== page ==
The World is a lot bigger than Omaha, Nebraska

This week, a podcast that Jamie listened to inspired a little research project, which reiterated an important lesson in investment. He asks what makes a good business and what impact buying back of company shares has or hasn’t had over the last ten years.

I listened to a podcast, recently where the host interviewed a rather obscure American fund manager; I’ve decided against divulging which podcast as I’m not particularly complimentary. His style was fairly familiar to anyone who has an interest in investment. If I were being flippant, I might describe it as just another Buffett wannabe. His website even has frequent mentions of the Sage of Omaha himself, including direct quotes. In the case of the American fund manager on the podcast, and as is so often the case with US-domiciled funds, there is scant performance data although we are assured that it is excellent. This sent me down two rabbit holes of thinking. The first was one I regularly go down, which is how to identify a well ran business such as those espoused by Buffett (I will talk about the second further down).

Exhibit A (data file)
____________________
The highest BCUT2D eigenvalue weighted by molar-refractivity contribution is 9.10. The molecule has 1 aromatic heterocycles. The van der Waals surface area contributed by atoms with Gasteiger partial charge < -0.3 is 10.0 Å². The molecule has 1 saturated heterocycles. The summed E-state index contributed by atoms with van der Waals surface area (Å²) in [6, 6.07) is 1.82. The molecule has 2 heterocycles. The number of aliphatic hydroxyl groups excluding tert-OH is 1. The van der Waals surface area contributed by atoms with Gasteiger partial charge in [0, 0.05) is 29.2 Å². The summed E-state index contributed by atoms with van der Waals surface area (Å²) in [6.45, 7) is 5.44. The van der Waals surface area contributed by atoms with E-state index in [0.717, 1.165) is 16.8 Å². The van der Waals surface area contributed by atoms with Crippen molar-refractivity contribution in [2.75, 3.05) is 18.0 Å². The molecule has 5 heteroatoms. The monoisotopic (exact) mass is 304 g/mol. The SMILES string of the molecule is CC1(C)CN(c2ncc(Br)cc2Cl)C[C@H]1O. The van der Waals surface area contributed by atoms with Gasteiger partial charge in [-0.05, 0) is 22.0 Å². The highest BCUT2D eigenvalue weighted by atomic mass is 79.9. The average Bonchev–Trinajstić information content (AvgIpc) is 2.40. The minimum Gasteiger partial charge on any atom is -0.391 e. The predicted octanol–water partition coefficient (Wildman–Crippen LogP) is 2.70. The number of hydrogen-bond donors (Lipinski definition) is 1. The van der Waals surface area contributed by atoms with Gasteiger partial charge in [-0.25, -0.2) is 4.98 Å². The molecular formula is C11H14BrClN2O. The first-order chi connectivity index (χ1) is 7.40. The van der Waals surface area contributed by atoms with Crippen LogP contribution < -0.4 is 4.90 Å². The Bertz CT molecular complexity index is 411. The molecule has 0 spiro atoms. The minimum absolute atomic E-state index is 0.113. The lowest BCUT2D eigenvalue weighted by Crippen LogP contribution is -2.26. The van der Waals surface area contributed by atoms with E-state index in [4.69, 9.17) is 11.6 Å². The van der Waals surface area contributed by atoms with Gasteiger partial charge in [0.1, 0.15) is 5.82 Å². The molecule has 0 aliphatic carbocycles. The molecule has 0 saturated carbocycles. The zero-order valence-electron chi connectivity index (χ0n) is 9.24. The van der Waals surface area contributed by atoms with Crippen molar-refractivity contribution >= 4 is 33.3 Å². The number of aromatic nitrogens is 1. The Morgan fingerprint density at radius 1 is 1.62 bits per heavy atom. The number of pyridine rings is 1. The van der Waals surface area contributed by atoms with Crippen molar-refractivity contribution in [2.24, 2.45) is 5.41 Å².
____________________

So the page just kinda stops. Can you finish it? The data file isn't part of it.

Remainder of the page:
The appeal of Warren Buffett to investors (amateur and professional alike) is the ease with which one can understand the basic concepts. As well as being an excellent investor, he is also a fantastic communicator and one that is very open. However, despite the superficial simplicity of his communicated approach, I believe there is considerably more sophistication in Buffett’s approach behind the scenes than most realise. This makes it far harder to ape his style than one might assume, yet he remains the go-to guide for many investors.

Understanding what some of the other savants of the investment world are trying to achieve can be very challenging, and the fact that they are often closed off and secretive makes it all the more so. One such investment savant, Mark Spitznagel, wrote possibly the worst investment book that I’ve read; Dao of Capital: Austrian Investing in a Distorted World. He clearly has incredible talent but unless you enjoy reading page after page about how a branch of a tree blows in the wind, I would avoid. It’s as if Herman Melville had written an investment book – very clever but nearly impenetrable.